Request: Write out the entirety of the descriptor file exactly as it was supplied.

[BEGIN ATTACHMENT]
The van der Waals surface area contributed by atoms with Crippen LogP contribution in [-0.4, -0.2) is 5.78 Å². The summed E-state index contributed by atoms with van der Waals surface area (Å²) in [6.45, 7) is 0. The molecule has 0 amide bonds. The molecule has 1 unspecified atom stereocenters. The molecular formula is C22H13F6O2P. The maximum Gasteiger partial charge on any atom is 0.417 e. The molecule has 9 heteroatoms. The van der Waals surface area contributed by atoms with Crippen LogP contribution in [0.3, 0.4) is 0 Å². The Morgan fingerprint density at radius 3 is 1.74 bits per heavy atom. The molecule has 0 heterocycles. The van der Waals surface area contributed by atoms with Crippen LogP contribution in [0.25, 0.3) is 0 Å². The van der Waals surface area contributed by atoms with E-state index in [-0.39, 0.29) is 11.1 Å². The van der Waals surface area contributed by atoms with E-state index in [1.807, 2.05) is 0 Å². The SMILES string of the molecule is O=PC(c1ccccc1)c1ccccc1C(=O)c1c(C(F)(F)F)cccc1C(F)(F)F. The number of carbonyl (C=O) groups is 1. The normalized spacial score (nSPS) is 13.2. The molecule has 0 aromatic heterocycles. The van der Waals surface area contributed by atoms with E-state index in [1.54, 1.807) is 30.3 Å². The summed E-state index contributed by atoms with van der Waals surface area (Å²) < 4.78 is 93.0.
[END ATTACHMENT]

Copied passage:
The van der Waals surface area contributed by atoms with Crippen LogP contribution in [-0.4, -0.2) is 5.78 Å². The summed E-state index contributed by atoms with van der Waals surface area (Å²) in [6.45, 7) is 0. The molecule has 0 amide bonds. The molecule has 1 unspecified atom stereocenters. The molecular formula is C22H13F6O2P. The maximum Gasteiger partial charge on any atom is 0.417 e. The molecule has 9 heteroatoms. The van der Waals surface area contributed by atoms with Crippen LogP contribution in [0.3, 0.4) is 0 Å². The Morgan fingerprint density at radius 3 is 1.74 bits per heavy atom. The molecule has 0 heterocycles. The van der Waals surface area contributed by atoms with Crippen LogP contribution in [0.25, 0.3) is 0 Å². The van der Waals surface area contributed by atoms with E-state index in [-0.39, 0.29) is 11.1 Å². The van der Waals surface area contributed by atoms with E-state index in [1.807, 2.05) is 0 Å². The SMILES string of the molecule is O=PC(c1ccccc1)c1ccccc1C(=O)c1c(C(F)(F)F)cccc1C(F)(F)F. The number of carbonyl (C=O) groups is 1. The normalized spacial score (nSPS) is 13.2. The molecule has 0 aromatic heterocycles. The van der Waals surface area contributed by atoms with E-state index in [1.54, 1.807) is 30.3 Å². The summed E-state index contributed by atoms with van der Waals surface area (Å²) < 4.78 is 93.0.